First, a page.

MAHLER Symphony No. 9 Iván Fischer, cond; Budapest Festival O CHANNEL 36115 (SACD: 75:55)
MAHLER Symphony No. 9 Mark Elder, cond; Hallé O HALLÉ 7541 (2 CDs: 81:56) Live: Bridgewater Hall, Manchester 5/22/2014
Two excellent new Mahler Ninth Symphonies, similar in spirit and execution, and both highly recommendable. A difficult task, then, to tease them apart and make a preference.
Iván Fischer and the Budapest Festival Orchestra are nearing the end of a well-regarded Mahler symphony cycle for Channel Classics. Audio quality throughout the cycle has been up to the company’s usual high standards, and this release is no exception. Both conductor and orchestra have a natural affinity for this music, but in some earlier releases that seemed a mixed blessing. The First Symphony recording (Channel 33112) often felt like it was lapsing into complacency, so comfortable were the players with the idiom. That impression also returns occasionally here in the Ninth, although to a lesser extent, and others may hear it as deliberate detachment, the composer increasingly distancing himself as he makes his long goodbyes.
Mark Elder’s recording with the Hallé is of a live performance (a single night, but with patches from rehearsal). The sense of occasion, and possibly the generous acoustic of Manchester’s Bridgewater Hall, may account for the extra five minutes he takes over Fisher. It is a taught and dramatic reading though. If the players are less naturally sympathetic to Mahler’s central European sound, they compensate with a more gutsy and emphatic performance. Nothing ever coasts here, and Elder always ensures a high level of concentration and focus.
Both orchestras sound very fine. The Hallé strings have the upper hand over their Budapest counterparts, both for the corporate elegance of their tone and the sheer accuracy of their playing. For woodwind and brass, however, the Budapest players take the palm. Their playing is more accurate and more idiomatic, the latter perhaps due to their equipment, wider woodwinds, narrower brass.
Interpretively, there is little else to separate the two readings. Even though Fischer and the Budapest players sound more comfortable, they always provide plenty of drive and excitement. Their faster pace is evident in every movement, but most acutely in the first, where the drive rarely lets up. Elder, by contrast, makes the interludes more relaxed and the thematic statements more punchy, with greater dynamic and contrast and harder accents. The results are more expansive, but no less focused.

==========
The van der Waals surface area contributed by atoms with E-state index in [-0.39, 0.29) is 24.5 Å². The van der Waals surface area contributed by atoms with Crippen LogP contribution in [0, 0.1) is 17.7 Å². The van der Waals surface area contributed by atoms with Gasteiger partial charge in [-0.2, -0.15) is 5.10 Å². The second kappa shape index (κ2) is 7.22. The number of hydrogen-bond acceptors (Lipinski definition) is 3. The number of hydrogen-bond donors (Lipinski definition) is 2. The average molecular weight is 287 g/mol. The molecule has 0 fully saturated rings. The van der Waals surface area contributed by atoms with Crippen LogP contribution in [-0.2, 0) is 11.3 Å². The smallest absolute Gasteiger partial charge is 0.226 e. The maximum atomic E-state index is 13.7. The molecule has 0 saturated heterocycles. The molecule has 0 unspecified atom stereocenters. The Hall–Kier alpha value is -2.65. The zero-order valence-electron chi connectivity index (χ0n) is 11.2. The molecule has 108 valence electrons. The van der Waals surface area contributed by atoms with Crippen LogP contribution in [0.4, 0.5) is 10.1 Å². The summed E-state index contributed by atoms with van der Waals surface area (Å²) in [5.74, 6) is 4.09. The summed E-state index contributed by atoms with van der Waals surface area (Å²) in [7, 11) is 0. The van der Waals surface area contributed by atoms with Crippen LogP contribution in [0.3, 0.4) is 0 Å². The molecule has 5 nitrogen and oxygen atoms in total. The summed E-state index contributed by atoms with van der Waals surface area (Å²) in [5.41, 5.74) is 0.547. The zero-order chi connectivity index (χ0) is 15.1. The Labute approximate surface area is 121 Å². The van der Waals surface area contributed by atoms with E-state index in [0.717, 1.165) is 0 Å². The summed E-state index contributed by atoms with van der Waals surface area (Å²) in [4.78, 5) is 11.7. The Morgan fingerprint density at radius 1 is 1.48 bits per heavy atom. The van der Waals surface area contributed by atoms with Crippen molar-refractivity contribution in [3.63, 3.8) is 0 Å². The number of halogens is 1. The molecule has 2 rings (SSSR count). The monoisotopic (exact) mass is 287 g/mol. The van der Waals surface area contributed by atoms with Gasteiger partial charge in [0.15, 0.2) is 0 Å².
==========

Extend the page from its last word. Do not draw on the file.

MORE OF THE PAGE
No real distinctions between the readings of the inner movements, both of which just under a minute longer under Elder. That central European woodwind sound gives Fischer the upper hand in terms of coloring the rustic dances, but again, Elder’s ability to highlight subtle contrasts and immediately change the character from phrase to phrase makes his an equally engaging approach.
If Iván Fischer gets the recommendation, it’s due to the final Adagio, or at least the way that the SACD audio (heard in stereo) presents it to us. Early on in the symphony, the SACD seemed less significant. In fact, the opening of the first movement seems overly emphatic: The Hallé’s cellos can fade in from silence; in superior audio the Budapest players don’t have that option. However, in the last 10 minutes of the symphony, the high-quality sound comes into its own. The quiet, sustained high notes from the violins and woodwind have a beautiful, crystalline quality for Fischer, which the Hallé engineering can’t match. You can turn the dial up, but the results are still muddy, at least by comparison. It is a great shame that the Hallé own label hasn’t gone down the SACD route (or perhaps some other high definition format). Their excellent Walküre a few years ago (Hallé 7531) could have benefited immeasurably, and so could this Mahler. Where it not for that, both of these Ninth Symphony recordings would be of equal standing.
This review appears in Fanfare Magazine issue 39:2
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